Sure enough, the next morning, the police escort made a wrong turn. I didn’t follow him, the Senator noticed and asked about it. I reassured him with a calmness that only comes from the confidence of the prepared, and drove to the next stop.
Can you imagine the pressure I would have felt if I hadn’t prepared for that contingency, and just went to sleep instead? My anticipation of such a turn of events led to my preparation, and boy, was I lucky…. Not so much. My preparation directly fed into my level of confidence. I had no second guessing, I wasn’t “winging it”, and therefore didn’t need luck.
You don’t need luck either, just some good old fashioned prep work.
By Andrew D. Wittman, PhD
“A good hockey player plays where the puck is. A great hockey player plays where the puck is going to be.” Wayne Gretzky
Previously we looked at pressure proofing by raising our level of confidence. Today, let’s focus on anticipation. A large part of reducing stress and inoculating yourself against the kind of pressure that stymies performance, is being able to see ahead and execute. In order to anticipate problems or mere course changes, one must raise their perspective to the 50,000 feet level.
I’ve been fortunate enough to be trained in vehicle dynamics and evasive/protective driving skills. One of the primary axioms of my driving instructors was to “keep your eyes up”. The effective and proficient driver must keep his/her eyes as far into the distance as possible. Taking the long view helps the operator to anticipate problems or mere course changes.
One of the training evolutions I participated in, was in fact, a racing school. The instructors taught us some wild moonshiner-type moves, the kind seen in the movies. They also taught us that during high-speed progressions, if there was a wreck in-progress, to drive towards the wreck. At high speeds, when cars collide, they will keep moving beyond the point of impact. In steering toward the point of impact, my vehicle would clear the wreck, and make continued evasive/protective action possible.
The same is true for the deer hunter. The rifle must be aimed at where the hunted game is going. Shooting where the game is, instead of anticipating where it’s going to be, makes for an empty freezer.
When you get up out of the weeds and get a bird’s eye view of things, you give yourself an enormous vaccination against pressure and stress. Why? Seeing things in the distance gives you tons of reactionary time, so much so, that you actually become proactive instead of reactive.
By Andrew D. Wittman, PhD
“Pressure is something you feel when you don’t know what you’re doing.” Peyton Manning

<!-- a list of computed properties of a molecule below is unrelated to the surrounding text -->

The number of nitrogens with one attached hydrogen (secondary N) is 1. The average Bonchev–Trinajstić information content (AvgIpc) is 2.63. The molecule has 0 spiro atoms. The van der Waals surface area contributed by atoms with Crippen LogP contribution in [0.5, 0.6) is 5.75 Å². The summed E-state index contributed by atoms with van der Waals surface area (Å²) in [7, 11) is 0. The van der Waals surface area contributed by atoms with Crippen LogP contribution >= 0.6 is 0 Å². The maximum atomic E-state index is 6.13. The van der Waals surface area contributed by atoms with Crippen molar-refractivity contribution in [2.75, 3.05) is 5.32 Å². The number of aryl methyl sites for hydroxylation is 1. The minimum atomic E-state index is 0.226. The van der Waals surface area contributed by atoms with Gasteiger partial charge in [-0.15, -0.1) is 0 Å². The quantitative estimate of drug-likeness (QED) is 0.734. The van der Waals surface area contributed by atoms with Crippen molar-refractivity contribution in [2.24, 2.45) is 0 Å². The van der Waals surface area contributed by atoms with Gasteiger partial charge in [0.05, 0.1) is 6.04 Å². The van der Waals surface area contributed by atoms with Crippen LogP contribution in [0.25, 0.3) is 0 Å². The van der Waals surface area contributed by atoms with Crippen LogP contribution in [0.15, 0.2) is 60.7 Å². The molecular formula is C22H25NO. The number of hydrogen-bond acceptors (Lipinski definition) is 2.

Let’s look at pressure proofing ourselves, or answer the question, “How can I be more stress resistant?” Have you ever felt the washing machine effect of getting wiped out by a large wave at the beach? What about in life?
I have experienced both, the physical wave and the stress wave. A large wave, usually brought on by a storm in the distance, can be exhilarating or devastating. In either case the wave is the same, which result it brings depends on you. Have you ever seen those crazy surfers riding 80 foot waves? How can they do that and survive? They have studied waves, how they break, their characteristics, their power and force. The big wave surfer has supreme confidence in his/her own knowledge, skills, and abilities. The big kahuna has enormous respect for the wave and its destructive force, yet has learned how to ride the thundering power, bringing a thrilling experience that can only be understood by those fellow surfers with a comparable level of confidence.
Bringing it to the shore, one of the fastest ways to raise your level of confidence is by knowing what you’re doing. As a Marine grunt, training in firearms, tactics, self-defensive, first aid, and an extremely high fitness level, did wonders for my confidence. In fact, my confidence in my training was the key to pressure proofing myself when under fire.
The same holds true during my time as a federal agent. Being responsible for the safety and security of high ranking government officials (i.e. targets), required supreme confidence in being able to handle whatever threat or situation popped up. I didn’t start out with supreme confidence. I spent hours of my own time (beyond the required training), reading, studying, watching footage of assassination attempts, bombings, terrorist attacks, and even natural disaster responses.